Works in the section “Genre Paintings” focus on the lives of ordinary people, often living in rural settings. With a straightforward realism, the paintings convey the importance of farm work, family, faith and commerce. Artists often employed the use of stock characters, such as devout parents, politically engaged yeomen, roaming peddlers and slick Yankee traders.
For example, William Sidney Mount’s Bargaining for a Horse (1835),
in which two men are shown as they shrewdly negotiate the sale of a horse, was described by a contemporary reviewer as “an image of pure Yankeeism.” These genre paintings were more than simply slices of everyday life. As Mr. Scala explains, “While they appear to be charmingly uncomplicated, genre paintings often contained symbolic messages about topical matters of politics, religion and economics. These meanings would have been readily understood by the 19th century viewer but may be difficult for us to perceive if we do not know the political and historical backdrop.”
Throughout the 19th century, large numbers of people seeking work moved from rural areas and other countries into large manufacturing centers like New York, Boston, and Philadelphia. Art included in the section “Economic, Social, and Religious Division” reveals a growing awareness of the difficulties encountered by this expanding population of working-class and poor people.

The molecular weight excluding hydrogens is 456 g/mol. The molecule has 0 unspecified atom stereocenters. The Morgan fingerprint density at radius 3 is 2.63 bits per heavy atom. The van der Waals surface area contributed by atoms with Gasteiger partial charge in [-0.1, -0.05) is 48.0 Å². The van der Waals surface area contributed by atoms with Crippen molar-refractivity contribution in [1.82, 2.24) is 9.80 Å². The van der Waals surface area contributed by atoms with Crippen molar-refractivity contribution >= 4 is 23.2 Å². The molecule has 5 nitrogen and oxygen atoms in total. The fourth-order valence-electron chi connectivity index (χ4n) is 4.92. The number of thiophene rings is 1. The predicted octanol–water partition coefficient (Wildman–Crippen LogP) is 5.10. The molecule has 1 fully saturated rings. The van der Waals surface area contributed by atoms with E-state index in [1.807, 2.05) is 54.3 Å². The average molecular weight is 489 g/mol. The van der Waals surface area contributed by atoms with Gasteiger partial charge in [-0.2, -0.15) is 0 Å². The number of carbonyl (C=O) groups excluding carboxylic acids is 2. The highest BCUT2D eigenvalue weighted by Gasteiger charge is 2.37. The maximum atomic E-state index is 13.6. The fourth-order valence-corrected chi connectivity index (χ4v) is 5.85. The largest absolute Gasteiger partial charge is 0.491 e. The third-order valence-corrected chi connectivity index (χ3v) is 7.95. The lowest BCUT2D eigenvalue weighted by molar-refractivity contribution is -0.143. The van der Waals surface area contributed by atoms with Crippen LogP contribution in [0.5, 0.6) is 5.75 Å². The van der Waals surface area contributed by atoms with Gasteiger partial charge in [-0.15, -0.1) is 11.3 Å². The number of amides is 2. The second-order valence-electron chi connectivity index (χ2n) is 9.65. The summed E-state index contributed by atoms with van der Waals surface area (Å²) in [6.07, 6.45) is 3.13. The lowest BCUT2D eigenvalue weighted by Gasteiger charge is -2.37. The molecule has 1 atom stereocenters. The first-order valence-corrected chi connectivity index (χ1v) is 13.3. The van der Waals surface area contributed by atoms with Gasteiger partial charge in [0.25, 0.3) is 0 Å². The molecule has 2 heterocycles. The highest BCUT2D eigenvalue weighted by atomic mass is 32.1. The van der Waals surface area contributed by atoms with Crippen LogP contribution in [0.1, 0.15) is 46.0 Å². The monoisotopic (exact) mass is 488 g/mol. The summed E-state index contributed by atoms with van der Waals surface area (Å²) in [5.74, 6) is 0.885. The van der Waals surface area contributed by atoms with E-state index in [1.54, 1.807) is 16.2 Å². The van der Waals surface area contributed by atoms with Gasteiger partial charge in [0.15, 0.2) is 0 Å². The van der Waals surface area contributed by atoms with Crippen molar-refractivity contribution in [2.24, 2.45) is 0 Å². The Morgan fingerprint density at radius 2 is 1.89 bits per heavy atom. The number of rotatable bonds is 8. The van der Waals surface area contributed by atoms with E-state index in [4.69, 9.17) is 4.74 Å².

Paintings and sculptures in the final section of the exhibition, “Picturing the Outsider,” hint at the even harsher realities faced by the most marginalized minorities, Native Americans and African Americans.
John Rogers’ bronze sculpture The Fugitive’s Story (1869)
reverently memorializes three prominent abolitionists with respect to their struggle to help slaves gain their freedom. Others were more ambiguous in their portrayal of race in America.
Eastman Johnson’s Negro Life at the South (1859)
shows slaves living in decrepit conditions but enjoying their leisure time, perhaps reinforcing the belief among slaveholders and other racist audiences that the treatment of slaves was fairly benign. “Such works tell how a culture’s perceptions—and misperceptions—are reinforced by art,” says Mr. Scala, “reminding us that as we explore our artistic heritage, it is important to take our ancestors’ biases and cultural blinders into account. It will likely be the same for us when our descendants look back on the 21st century.”
Telling Tales: Stories and Legends in 19th-Century American Art is adapted from Making American Taste: Narrative Art for a New Democracy, organized by the New-York Historical Society.
Louis Lang (1814–1893), Return of the 69th (Irish) Regiment, N.Y.S.M. from the Seat of War, 1862-1863. Oil on canvas. New-York Historical Society, Gift of Louis Lang, 1886.3. Photo courtesy Williamstown Art Conservation Center, 2011